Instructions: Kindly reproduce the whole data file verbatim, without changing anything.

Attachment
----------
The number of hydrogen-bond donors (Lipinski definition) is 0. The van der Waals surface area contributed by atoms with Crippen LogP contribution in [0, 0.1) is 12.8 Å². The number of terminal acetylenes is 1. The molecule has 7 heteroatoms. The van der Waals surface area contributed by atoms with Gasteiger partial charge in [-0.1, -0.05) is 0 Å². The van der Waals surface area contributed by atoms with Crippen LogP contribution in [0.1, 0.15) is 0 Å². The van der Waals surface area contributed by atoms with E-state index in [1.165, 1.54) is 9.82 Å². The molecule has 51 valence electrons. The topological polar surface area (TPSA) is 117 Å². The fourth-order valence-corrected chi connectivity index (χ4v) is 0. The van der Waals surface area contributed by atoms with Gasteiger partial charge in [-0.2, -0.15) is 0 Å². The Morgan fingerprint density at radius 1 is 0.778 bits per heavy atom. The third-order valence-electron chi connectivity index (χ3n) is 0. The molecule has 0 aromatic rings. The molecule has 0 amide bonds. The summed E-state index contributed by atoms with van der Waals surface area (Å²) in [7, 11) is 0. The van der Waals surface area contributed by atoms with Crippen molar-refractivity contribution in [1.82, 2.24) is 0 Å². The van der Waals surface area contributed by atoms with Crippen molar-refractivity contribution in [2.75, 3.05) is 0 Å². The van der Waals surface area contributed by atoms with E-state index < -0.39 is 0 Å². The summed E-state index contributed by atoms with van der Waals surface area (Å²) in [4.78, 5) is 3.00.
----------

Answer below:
The number of hydrogen-bond donors (Lipinski definition) is 0. The van der Waals surface area contributed by atoms with Crippen LogP contribution in [0, 0.1) is 12.8 Å². The number of terminal acetylenes is 1. The molecule has 7 heteroatoms. The van der Waals surface area contributed by atoms with Gasteiger partial charge in [-0.1, -0.05) is 0 Å². The van der Waals surface area contributed by atoms with Crippen LogP contribution in [0.1, 0.15) is 0 Å². The van der Waals surface area contributed by atoms with E-state index in [1.165, 1.54) is 9.82 Å². The molecule has 51 valence electrons. The topological polar surface area (TPSA) is 117 Å². The fourth-order valence-corrected chi connectivity index (χ4v) is 0. The van der Waals surface area contributed by atoms with Gasteiger partial charge in [-0.2, -0.15) is 0 Å². The Morgan fingerprint density at radius 1 is 0.778 bits per heavy atom. The third-order valence-electron chi connectivity index (χ3n) is 0. The molecule has 0 aromatic rings. The molecule has 0 amide bonds. The summed E-state index contributed by atoms with van der Waals surface area (Å²) in [7, 11) is 0. The van der Waals surface area contributed by atoms with Crippen molar-refractivity contribution in [1.82, 2.24) is 0 Å². The van der Waals surface area contributed by atoms with Crippen molar-refractivity contribution in [2.75, 3.05) is 0 Å². The van der Waals surface area contributed by atoms with E-state index < -0.39 is 0 Å². The summed E-state index contributed by atoms with van der Waals surface area (Å²) in [4.78, 5) is 3.00.